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Remembrance Day Ceremony

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Our annual Armistice Day ceremony has always been very important at Mounts Bay Academy and today every student and staff member, joined by war veterans Jack Tarr and Mack Holding, and Steve Francis, Secretary of the Ludgvan Royal British Legion, halted their normal daily activity to remember those who lost their lives and gave their service.

Year 11 History students who visited the WW1 battlefields and war graves at Ypres earlier in the semester shared their experiences before the two minutes silence. These were very individual, emotional and poignant.

Deputy Head Girl, Hannah James said, “Visiting Ypres and especially the huge cemeteries like Tyne Cot, has completely changed my perception of Remembrance Day. It used to be that it was something you would do because you were told to, and that you didn’t quite understand what you were remembering. Yet now I am aware of why we remember – to remember the vast amount of people that lost their lives. Visiting Ypres made the fatalities during the two World Wars so real, and now during that two minutes silence, I really have something to remember.”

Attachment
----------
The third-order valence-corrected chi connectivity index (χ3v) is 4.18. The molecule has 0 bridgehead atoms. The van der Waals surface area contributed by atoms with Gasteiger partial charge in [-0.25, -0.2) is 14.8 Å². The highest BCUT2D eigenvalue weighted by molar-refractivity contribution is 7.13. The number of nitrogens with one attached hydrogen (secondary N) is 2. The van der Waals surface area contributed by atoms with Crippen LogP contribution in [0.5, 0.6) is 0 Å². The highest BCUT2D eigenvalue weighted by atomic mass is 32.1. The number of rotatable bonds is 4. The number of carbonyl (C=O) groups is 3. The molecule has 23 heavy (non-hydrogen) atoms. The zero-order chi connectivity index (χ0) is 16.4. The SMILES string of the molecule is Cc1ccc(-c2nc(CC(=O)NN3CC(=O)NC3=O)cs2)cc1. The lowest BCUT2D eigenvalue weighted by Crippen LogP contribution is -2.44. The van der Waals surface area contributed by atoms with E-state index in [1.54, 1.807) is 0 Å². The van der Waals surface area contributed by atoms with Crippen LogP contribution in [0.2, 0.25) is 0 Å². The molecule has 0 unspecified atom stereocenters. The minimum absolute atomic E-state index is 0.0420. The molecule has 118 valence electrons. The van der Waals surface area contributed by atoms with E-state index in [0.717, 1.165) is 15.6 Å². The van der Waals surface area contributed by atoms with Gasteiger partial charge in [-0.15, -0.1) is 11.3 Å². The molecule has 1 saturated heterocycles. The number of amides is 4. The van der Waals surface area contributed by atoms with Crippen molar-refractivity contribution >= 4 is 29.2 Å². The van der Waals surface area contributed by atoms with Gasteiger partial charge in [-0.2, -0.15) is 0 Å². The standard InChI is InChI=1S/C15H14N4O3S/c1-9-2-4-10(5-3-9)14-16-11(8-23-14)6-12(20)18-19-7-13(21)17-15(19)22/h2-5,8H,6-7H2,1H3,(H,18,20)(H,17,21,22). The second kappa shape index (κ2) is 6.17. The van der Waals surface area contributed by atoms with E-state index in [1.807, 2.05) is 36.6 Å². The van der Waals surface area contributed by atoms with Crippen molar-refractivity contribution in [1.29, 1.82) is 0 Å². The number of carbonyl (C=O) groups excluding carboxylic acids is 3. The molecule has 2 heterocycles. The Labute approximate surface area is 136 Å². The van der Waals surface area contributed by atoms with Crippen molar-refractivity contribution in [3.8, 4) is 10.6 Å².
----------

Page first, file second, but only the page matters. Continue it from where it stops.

Year 11 student, Horace Halling, once again bravely stepped up to play the Last Post during our two minute silence, no mean feat on such an emotionally charged day. He then played the Reveille to end our ceremony.

Our Parachute Regiment veterans were also treated to a moving performance from our HPI Choir, fresh from winning an award at the Camborne Music Festival.

The following was written by Thomas Stephens, Year 11, after visiting Ypres. He read it during the remembrance ceremony

“Going on the Ypres trip really put into perspective the sheer scale of the slaughter that was the First World War and makes the act of remembrance we are conducting today so much more poignant. Whilst out in Belgium and France we visited many cemeteries, where we saw the sight of gravestone after gravestone after gravestone. 

Not just the graves of men but boys too. At Essex Farm, which was a dressing station during the war and is also where John Mcrae wrote the poem ‘In Flanders Field’, we saw the grave of the youngest British soldier to die in World War One: Joe Strudwick who was killed on 14th January 1916 at the age of 15 years old. 

While visiting the museums in the Ypres and Somme area we were able to walk through preserved trenches and stare out into a beautiful rolling green field that 100 years ago would’ve been a sea of mud, barbed wire and the bodies of fallen comrades. We were also able to walk in a matter of minutes the distance that would’ve taken allied troops months and months with the loss of thousands of casualties. 

To actually have visited the battlefields, makes the poppy we all wear at this moment all the more significant and adds a huge sense of respect and gratitude to pledge, that we will remember them.”